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    Sloop Betsey: Ship's Paper for an Historically Important American Vessel. Fine partly-printed DS, 2pp. folio, 16.25" x 13.75", Newburyport, August 25, [N.Y., likely 1790] a roster recording the signatures of three crew members of the sloop "Betsey" - her master, John Rutherford; her mate, Charles W. Brown; and one seaman - and listing their rank and pay rate for a voyage from Newburyport to Philadelphia and back again. On the verso of this is a printed "true copy" an "An Act For The Government & Regulation of Seamen in the Merchant's Service," passed by Congress of January 4 and approved by President George Washington, on July 20, 1790, in part: "...every master or commander of any ship or vessel bound from a pot first in the United States to any foreign port, or of any ship of vessel of the burthen of fifty tons or upwards... shall, before he proceed on such voyage, make an agreement in writing, or in print with every seaman or mariner on board such ship or vessel... declaring the voyage or voyages, term or terms of time, for which such seamen or mariners shall be shipped..." In 1794, the sloop "Betsey" would find itself at the center of an important Supreme Court battle. A French privateer, the Citizen Genet, under the command of Captain Pierre Arcade Johannene, captured the Betsey and sent her into Baltimore as a prize. On her arrival, however, her owners, a conglomerate of Americans and Swedes, sued, arguing that the disposition of a neutral vessel sent into an American harbor should not be decided by the prize court of the French ambassador. The Chief Justice, John Jay (1745 - 1829), agreed, and the unanimous opinion of the court held that no foreign power could have any kind of legal jurisdiction within the United States, except for that specifically granted by treaty. In this way "Glass v. The Betsey" became an important milestone in establishing the international rights of the United States as a sovereign nation. The document bears folds with some splitting, with some ink erosion caused by ink splatters, else very good. Incidentally, the captain of the Betsey, John Rutherford, fought in the Revolutionary War and was captured at Fort Washington in 1776. After being exchanged, he served on a series of privateers and rose to the rank of captain. During this time, he was captured again and held at Antigua for eleven months.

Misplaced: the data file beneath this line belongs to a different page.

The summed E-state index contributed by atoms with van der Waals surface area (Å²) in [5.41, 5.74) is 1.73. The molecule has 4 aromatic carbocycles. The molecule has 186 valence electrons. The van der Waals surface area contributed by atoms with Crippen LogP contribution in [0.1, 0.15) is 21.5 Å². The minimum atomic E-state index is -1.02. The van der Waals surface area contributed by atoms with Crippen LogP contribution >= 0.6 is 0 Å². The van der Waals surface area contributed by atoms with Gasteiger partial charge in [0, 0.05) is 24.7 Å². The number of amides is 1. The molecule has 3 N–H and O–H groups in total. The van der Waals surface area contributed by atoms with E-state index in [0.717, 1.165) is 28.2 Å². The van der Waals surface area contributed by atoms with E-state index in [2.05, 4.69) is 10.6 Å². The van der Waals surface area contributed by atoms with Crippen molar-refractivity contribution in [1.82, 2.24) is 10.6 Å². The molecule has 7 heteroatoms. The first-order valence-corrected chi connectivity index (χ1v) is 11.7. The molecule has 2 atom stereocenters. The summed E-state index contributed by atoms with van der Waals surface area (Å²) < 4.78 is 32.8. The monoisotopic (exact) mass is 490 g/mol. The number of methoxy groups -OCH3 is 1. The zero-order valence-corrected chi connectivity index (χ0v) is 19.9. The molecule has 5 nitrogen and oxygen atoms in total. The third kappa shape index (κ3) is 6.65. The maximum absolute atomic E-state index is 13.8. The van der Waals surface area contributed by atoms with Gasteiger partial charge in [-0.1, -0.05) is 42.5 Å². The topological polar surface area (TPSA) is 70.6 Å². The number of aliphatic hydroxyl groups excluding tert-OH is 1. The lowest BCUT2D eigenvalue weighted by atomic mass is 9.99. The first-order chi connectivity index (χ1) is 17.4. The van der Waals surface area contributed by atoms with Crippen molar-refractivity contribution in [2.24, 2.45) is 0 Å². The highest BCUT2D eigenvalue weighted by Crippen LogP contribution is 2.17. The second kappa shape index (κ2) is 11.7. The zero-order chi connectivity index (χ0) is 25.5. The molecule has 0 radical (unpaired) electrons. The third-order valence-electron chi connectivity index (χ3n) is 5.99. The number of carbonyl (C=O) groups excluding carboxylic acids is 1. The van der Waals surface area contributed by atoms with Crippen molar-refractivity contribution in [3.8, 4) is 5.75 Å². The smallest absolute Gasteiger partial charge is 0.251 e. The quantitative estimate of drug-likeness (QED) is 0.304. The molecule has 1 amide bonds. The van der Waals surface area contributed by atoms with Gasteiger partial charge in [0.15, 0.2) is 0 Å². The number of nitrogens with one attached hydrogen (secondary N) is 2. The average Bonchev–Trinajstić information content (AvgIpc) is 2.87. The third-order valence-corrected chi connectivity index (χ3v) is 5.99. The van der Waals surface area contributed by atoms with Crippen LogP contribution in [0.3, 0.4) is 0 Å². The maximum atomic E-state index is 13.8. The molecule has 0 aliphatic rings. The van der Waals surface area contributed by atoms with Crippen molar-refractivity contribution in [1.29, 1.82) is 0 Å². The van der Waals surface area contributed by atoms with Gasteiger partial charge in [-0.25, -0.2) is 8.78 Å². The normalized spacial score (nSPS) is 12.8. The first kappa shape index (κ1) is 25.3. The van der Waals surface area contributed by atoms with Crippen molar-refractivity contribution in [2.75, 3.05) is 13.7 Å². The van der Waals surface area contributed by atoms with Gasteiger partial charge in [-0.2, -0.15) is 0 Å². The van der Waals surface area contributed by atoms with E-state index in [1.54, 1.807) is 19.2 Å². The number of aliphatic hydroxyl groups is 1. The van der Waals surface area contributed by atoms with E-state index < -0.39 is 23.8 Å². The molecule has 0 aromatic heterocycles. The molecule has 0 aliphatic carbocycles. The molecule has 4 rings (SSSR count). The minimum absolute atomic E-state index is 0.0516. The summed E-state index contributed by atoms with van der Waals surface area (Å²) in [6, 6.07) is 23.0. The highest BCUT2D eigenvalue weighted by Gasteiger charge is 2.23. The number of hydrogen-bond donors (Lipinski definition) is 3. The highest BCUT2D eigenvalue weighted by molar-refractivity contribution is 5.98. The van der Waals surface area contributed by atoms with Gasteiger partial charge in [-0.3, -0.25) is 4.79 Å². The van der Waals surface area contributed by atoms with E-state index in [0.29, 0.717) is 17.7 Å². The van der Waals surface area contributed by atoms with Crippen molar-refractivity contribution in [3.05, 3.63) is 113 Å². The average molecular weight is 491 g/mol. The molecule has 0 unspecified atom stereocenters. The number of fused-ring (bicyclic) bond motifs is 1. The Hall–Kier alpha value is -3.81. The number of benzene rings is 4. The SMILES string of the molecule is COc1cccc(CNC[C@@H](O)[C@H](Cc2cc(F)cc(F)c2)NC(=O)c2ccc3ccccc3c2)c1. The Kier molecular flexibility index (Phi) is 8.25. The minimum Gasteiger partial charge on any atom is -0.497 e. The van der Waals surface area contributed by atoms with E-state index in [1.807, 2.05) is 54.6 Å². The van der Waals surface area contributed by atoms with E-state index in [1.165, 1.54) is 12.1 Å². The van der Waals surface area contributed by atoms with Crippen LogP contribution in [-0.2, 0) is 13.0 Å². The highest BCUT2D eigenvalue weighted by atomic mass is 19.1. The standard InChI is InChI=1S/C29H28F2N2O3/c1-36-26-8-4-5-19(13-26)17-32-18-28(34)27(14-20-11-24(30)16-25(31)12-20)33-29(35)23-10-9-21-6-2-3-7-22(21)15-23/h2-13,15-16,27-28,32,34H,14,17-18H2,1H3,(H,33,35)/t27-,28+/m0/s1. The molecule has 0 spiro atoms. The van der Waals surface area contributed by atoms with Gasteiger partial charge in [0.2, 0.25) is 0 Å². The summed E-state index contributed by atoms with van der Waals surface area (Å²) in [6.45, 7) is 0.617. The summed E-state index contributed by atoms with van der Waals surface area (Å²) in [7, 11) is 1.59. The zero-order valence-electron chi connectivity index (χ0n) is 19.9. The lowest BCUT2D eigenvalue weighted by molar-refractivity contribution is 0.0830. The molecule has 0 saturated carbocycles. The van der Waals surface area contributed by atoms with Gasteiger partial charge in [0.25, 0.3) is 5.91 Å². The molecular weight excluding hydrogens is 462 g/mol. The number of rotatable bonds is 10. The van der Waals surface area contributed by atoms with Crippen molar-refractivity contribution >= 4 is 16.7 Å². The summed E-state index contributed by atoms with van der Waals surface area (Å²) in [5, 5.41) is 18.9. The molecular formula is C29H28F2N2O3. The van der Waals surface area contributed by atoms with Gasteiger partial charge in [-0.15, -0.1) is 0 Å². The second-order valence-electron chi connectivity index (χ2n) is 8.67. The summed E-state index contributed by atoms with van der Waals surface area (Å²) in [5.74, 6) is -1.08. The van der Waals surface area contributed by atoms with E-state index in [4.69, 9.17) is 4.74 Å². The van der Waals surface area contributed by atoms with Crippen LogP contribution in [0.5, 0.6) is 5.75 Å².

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    Auction Dates
    May, 2017
    13th Saturday
    Bids + Registered Phone Bidders: 1
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